Category: French Culture
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In today's episode of the podcast Annie and Elyse ask: Will Covid-19 change France? It is hard to imagine that it wouldn't, but how? As full-time residents of France we talk about some of the things we expect to happen going forward in France.
We start the show by wondering how a large institution like the Louvre Museum might adapt. And how about taking tours while visiting France? Will we ever see a flock of people gather around a tour guide? Will we all need to use audio guides?
Another big question is will French people continue to kiss on the cheek? And if we can't "bise" one-another, what will we do instead?
An even bigger question is restaurants and cafés. Many French restaurants are so small they cannot possibly carry on as before. Will they all go take-out? Will we mostly eat on terraces? Can small mom-and-pop restaurants that are so common in France survive this epidemic?
As you can see, there's a lot to talk about, so click play and let's go!
Will Covid-19 Change France?
- Masks will become “normal” in France.
- How the Louvre might handle reopening.
- “La bise” may not be as ubiquitous as it used to be.
- Working from home was weird, now it’ll be a privilege.
- Staggering work hours will also become normal.
- Awareness of how important medical services are.
- Awareness of how important “menial” jobs are.
- Annie hopes that drive-up windows and curb-side pickup will become the new normal.
- French people are now painfully aware that we rely too much on Chinese imports.
- Personal space in France will hopefully get bigger.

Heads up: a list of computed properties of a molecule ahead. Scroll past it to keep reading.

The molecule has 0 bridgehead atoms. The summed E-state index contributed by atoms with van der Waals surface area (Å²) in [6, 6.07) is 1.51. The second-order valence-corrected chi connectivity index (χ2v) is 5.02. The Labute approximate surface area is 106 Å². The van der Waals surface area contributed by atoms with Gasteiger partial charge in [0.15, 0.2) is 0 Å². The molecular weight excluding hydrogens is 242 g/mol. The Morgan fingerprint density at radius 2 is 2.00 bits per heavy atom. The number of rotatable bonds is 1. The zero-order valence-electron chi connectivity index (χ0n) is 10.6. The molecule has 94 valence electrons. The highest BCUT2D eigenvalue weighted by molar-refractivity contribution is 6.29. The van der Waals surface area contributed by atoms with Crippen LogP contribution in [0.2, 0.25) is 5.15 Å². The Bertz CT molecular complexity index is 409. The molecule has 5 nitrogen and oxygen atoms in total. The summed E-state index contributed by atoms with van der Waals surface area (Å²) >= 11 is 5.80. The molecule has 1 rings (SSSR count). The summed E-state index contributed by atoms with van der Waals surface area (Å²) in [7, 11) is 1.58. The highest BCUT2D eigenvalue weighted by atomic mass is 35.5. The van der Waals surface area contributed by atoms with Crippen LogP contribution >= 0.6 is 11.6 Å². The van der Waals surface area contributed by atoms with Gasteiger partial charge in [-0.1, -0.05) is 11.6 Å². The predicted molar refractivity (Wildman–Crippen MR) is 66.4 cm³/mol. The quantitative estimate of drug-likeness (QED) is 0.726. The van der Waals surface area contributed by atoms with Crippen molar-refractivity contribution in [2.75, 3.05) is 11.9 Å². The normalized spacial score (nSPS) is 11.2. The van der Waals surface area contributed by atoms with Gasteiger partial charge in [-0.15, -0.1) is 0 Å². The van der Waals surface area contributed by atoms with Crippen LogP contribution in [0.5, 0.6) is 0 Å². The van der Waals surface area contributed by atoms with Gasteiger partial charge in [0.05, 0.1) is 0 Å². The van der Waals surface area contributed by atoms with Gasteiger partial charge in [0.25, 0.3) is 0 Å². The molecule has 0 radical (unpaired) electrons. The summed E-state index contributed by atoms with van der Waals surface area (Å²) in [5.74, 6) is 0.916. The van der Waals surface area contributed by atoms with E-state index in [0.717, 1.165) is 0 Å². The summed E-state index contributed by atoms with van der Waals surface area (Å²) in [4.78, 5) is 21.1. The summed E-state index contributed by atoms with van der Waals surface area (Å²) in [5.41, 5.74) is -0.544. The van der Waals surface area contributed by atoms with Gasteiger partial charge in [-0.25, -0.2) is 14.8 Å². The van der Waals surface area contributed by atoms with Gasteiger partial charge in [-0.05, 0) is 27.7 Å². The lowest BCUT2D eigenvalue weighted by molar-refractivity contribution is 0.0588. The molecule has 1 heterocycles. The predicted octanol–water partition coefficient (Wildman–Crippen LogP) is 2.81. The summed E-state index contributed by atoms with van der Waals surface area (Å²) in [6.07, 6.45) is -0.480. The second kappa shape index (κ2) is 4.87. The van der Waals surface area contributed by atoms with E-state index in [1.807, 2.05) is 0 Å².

- There may be a revitalization of small villages where those who went to hide may decide to stay.
- Impact of our constant coming and going on the planet is now obvious.
- Other side of the coin, people may be scared to use public transportation.
- Contact-less payments were not popular, now they’ll be the new normal.
- You know how French people don’t look at their phones so much when sitting at a restaurant, that may be over.
- Netflix now has over 10 million subscribers in France and some good original programing in French (Criminal for instance).
- Cafés and restaurants that have a terrace will do better than the ones that don’t. What will happen to all those restaurants in cities where it’s so crowded?
- People will meet at parks and open-air areas a lot. Even with family, I’ll have them over but we’ll BBQ on the terrace.
- How about bars and night clubs for the young crowd? Will inhabitants of small Paris apartments invite one-another at home rather than meet at a café?
- Small business owners in France will now understand the importance of having a website and an email list so they can tell their customers we’re open or closed or drive-up or whatever.
- The way French people vacation will change.
How will the pandemic change France?
There's no way a traumatic event like the Covid-19 pandemic can leave a country unscathed. We think these are the ways life in France might evolve going forward.
Will French people Look at their Phones More?
You know how when you went to restaurants and cafés in France few patrons were looking at their phones? That’s probably going to change. Even people who were reluctant with technology have had to start using What’s App and Zoom and some even see the value of being on Facebook to keep in touch now!
Netflix Is Now Normal in France
Netflix now has 10 million subscribers in France. That’s huge because there’s only 65 million of us! Same for subscriptions to video games platforms. Not a lot of French kids were hooked on those, it has changed!
What About French Schools?
French schools were not setup for distance learning, French businesses didn’t like the whole idea of working from home. That’s had to change and I think there’s no turning back. People who were hesitant to order things online now all do it.
There Is No Such Thing as a "Menial" Job!